Wednesday, June 3, 2020

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Girls’ wrestling approved by activities group

PHOTO BY ALAINA BEAUTIFUL BALD EAGLE

Next year will likely see the start of SDHSAA-sanctioned girls’ wrestling in South Dakota schools. The first reading approving the new sport was taken Tuesday by the South Dakota High School Activities Association’s board of directors.

Meeting via teleconference, the board acted on the first reading of a variety of recommendations for changes to the SDHSAA Athletics Handbook that came out of the annual meeting of the state’s athletic directors.

In the case of girls’ wrestling, the board agreed to follow a pattern established in Missouri that provides four weight classes for girls’ wrestling at the state tournament. The sport would be integrated into schools based on the interest shown in each school district.

The vote by athletic directors was 91-10 in favor of adding girls’ wrestling.

Last year, without a separate girls’ division, nearly 40 females competed in SDHSAA-sanctioned wrestling meets. About another 100 girls competed in club-only events.

The board sent a proposal to change to a five-class system in football back to the football advisory committee after some questions were raised about the amount of input that went into the proposal.

As proposed, the five-class system would include:

• 11AA—the nine largest schools according to male-only average daily membership as well as Sioux Falls O’Gorman which always seeks to be classified with larger schools. Teams would play a nine-game season leading to an eight-team postseason.

• 11A—the next largest 16 schools which would play a nine-game season leading to an eight-team postseason.

• 11B—all remaining schools with a male-only ADM of 56.001 and greater. They would play an eight-game schedule leading to a 16-team postseason.

• 9A—the top half of all nine-man teams as determined by male-only ADM playing an eight-game season leading to a 16-team postseason.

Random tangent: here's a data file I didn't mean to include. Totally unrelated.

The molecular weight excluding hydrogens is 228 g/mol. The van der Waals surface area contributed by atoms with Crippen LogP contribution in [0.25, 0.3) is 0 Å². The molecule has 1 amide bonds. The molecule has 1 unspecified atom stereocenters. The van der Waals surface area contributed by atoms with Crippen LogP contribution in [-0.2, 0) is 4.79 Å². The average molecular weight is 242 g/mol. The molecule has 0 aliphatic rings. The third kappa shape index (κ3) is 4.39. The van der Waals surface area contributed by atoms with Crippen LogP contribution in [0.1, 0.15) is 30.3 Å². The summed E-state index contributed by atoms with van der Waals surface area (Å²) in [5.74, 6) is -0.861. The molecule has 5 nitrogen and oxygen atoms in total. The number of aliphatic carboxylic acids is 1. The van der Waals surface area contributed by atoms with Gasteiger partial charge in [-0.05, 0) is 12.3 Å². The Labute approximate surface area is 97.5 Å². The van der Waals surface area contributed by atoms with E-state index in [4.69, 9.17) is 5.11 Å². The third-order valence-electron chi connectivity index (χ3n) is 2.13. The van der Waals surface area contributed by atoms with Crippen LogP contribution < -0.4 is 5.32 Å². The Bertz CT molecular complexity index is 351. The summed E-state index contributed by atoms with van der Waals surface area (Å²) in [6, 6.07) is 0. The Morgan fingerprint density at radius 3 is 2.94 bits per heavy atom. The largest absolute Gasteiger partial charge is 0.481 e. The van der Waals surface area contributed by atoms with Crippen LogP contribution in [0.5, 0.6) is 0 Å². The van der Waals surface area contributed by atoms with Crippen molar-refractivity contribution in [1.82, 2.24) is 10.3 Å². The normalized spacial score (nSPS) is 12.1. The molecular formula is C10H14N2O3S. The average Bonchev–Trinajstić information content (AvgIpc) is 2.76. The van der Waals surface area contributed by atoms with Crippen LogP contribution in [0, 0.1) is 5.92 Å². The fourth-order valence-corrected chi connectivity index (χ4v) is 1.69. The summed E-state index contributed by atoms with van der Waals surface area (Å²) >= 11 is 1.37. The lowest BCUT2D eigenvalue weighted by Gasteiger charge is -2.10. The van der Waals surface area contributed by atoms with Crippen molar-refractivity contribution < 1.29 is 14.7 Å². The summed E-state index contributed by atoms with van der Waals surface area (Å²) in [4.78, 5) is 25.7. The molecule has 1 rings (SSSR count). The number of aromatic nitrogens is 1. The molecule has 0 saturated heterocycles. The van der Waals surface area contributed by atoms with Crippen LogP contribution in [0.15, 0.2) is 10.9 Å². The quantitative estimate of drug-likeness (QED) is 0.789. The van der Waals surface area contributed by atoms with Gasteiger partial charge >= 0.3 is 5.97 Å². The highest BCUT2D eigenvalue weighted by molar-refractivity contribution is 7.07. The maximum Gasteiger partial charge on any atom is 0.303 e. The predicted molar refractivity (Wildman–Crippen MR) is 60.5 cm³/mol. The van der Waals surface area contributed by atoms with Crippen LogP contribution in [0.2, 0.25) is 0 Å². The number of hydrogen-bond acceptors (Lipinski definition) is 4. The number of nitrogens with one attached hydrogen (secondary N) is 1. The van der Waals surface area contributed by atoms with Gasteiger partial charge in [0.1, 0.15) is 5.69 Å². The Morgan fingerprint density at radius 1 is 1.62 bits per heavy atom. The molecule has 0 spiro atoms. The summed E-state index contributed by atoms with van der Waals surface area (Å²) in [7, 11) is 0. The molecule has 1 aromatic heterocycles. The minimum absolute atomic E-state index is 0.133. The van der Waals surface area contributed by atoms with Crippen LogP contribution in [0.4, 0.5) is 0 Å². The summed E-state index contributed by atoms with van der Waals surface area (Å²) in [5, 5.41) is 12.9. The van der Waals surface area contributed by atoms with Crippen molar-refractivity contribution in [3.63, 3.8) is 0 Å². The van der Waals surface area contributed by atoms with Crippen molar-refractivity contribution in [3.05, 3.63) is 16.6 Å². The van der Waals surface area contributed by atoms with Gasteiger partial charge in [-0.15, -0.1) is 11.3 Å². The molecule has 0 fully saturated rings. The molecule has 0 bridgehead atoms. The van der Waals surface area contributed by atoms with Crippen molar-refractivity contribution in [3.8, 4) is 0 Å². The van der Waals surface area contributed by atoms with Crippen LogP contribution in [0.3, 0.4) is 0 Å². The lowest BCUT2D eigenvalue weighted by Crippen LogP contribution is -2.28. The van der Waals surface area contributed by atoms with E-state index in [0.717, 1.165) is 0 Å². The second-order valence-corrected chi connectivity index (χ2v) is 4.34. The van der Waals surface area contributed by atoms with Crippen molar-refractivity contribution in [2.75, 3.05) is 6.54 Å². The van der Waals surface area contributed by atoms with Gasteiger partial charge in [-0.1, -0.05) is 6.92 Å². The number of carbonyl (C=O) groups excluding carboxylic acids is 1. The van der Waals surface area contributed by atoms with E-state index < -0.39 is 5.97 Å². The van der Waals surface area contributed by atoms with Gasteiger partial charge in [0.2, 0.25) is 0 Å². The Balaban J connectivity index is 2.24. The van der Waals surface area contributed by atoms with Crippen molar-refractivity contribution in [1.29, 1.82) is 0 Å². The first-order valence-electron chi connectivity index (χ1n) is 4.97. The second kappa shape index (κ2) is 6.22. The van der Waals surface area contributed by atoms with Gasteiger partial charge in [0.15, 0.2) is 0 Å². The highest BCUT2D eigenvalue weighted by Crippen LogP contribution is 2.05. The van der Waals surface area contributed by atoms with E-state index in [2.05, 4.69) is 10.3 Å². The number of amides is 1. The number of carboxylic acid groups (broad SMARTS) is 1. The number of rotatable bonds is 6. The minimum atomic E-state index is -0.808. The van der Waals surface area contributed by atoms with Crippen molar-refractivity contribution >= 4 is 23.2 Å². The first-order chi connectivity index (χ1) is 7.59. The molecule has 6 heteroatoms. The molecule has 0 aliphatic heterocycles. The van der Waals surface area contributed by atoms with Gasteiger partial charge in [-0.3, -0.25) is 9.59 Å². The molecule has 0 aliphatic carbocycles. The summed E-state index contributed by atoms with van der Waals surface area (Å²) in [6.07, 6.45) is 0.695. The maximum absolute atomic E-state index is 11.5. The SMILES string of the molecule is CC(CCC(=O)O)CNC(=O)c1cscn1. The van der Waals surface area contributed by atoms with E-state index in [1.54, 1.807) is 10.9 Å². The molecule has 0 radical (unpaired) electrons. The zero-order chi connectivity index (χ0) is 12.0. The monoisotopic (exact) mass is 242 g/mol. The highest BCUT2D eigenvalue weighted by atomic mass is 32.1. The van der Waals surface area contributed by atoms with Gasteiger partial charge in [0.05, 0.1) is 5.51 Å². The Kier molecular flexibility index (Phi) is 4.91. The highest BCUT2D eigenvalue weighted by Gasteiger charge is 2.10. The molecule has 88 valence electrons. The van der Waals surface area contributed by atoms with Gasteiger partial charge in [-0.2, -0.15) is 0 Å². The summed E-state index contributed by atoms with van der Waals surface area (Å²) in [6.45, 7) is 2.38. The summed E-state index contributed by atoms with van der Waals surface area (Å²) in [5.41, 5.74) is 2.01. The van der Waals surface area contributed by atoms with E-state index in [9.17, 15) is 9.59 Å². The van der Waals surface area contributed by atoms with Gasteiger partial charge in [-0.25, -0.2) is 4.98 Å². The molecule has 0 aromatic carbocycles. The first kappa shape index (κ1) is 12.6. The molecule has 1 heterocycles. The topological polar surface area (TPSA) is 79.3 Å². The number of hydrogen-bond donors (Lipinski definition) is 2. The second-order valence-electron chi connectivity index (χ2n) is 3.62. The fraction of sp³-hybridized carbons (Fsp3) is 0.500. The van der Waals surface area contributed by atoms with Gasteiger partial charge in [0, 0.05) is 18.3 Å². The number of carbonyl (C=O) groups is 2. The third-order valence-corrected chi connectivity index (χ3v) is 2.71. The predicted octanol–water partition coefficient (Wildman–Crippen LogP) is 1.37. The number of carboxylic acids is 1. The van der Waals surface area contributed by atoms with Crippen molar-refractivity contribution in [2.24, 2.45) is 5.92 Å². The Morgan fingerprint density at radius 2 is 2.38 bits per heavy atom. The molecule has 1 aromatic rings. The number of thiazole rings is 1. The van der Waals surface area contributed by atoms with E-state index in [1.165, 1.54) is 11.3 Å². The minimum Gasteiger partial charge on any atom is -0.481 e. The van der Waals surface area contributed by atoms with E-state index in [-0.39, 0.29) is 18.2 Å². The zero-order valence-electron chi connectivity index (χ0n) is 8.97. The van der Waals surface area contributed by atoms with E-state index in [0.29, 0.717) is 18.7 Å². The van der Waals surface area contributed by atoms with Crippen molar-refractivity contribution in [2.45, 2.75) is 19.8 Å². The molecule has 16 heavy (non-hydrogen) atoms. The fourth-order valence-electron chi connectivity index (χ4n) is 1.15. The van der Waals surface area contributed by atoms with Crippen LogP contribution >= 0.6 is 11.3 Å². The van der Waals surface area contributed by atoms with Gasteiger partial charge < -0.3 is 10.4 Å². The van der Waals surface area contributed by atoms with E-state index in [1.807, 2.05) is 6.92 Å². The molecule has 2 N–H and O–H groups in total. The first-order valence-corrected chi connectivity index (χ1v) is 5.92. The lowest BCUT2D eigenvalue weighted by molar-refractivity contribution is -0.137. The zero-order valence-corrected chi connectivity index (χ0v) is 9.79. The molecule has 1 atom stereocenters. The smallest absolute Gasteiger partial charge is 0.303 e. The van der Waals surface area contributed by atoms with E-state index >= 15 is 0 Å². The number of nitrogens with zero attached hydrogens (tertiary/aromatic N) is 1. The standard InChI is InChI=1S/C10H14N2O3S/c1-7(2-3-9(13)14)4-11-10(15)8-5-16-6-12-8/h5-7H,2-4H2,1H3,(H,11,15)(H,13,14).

• 9B—the remaining nine-man teams playing an eight-game season leading to a 16-team postseason.

Currently South Dakota has a six-class system with three 11-man classifications and three nine-man classifications. Since its implementation in 1999, the state has 33 fewer teams.

One of the school officials testifying against the classification proposal was Belle Fourche Athletic Director Adam Nowowiejski. “There’s just too much disparity between the top and bottom,” Nowowiejski said, noting the range in the number of students eligible to go out for football in the biggest schools in a division versus the smallest schools in the division.

Board member Brian Maher of Sioux Falls offered a motion to have SDHSAA staff reconvene the football advisory committee and work on a new five-class system for football. The new proposal should be ready for the board’s June meeting. Maher’s motion was favored on a 7-1 vote.

The board approved changes to the first allowable practice dates for 11AAA, 11AA and 11A football teams and 11B and nine-man teams. The larger divisions would start on Aug. 10 rather than Aug 13 and the small classifications would start on Aug. 6 rather than Aug. 10.

The extra days are not mandatory. The changes came because coaches said they wanted more practice opportunities to safely prepare athletes for their first contests.